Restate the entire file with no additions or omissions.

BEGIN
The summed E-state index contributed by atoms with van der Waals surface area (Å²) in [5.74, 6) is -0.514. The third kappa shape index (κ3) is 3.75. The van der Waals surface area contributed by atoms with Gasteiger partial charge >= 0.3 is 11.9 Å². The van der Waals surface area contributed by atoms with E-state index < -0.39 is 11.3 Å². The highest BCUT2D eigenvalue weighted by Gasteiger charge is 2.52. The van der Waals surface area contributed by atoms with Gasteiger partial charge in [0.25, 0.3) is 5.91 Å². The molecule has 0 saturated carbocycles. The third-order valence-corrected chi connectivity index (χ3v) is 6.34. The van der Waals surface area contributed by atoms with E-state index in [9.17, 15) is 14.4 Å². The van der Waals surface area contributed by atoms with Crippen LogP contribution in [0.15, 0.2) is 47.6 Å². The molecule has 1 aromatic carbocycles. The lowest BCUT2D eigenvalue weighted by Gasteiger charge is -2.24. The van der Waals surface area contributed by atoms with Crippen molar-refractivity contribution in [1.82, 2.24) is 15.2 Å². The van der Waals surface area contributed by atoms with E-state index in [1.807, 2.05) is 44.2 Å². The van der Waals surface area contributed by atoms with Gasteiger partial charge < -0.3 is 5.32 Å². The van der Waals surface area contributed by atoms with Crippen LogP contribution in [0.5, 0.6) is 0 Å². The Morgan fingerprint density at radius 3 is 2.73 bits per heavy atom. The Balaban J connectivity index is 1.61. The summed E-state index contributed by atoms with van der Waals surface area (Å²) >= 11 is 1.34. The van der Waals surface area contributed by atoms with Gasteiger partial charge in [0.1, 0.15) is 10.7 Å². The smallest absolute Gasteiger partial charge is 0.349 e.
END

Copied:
The summed E-state index contributed by atoms with van der Waals surface area (Å²) in [5.74, 6) is -0.514. The third kappa shape index (κ3) is 3.75. The van der Waals surface area contributed by atoms with Gasteiger partial charge >= 0.3 is 11.9 Å². The van der Waals surface area contributed by atoms with E-state index < -0.39 is 11.3 Å². The highest BCUT2D eigenvalue weighted by Gasteiger charge is 2.52. The van der Waals surface area contributed by atoms with Gasteiger partial charge in [0.25, 0.3) is 5.91 Å². The molecule has 0 saturated carbocycles. The third-order valence-corrected chi connectivity index (χ3v) is 6.34. The van der Waals surface area contributed by atoms with E-state index in [9.17, 15) is 14.4 Å². The van der Waals surface area contributed by atoms with Crippen LogP contribution in [0.15, 0.2) is 47.6 Å². The molecule has 1 aromatic carbocycles. The lowest BCUT2D eigenvalue weighted by Gasteiger charge is -2.24. The van der Waals surface area contributed by atoms with Crippen molar-refractivity contribution in [1.82, 2.24) is 15.2 Å². The van der Waals surface area contributed by atoms with E-state index in [1.807, 2.05) is 44.2 Å². The van der Waals surface area contributed by atoms with Gasteiger partial charge < -0.3 is 5.32 Å². The van der Waals surface area contributed by atoms with Crippen LogP contribution in [0.5, 0.6) is 0 Å². The Morgan fingerprint density at radius 3 is 2.73 bits per heavy atom. The Balaban J connectivity index is 1.61. The summed E-state index contributed by atoms with van der Waals surface area (Å²) >= 11 is 1.34. The van der Waals surface area contributed by atoms with Gasteiger partial charge in [0.1, 0.15) is 10.7 Å². The smallest absolute Gasteiger partial charge is 0.349 e.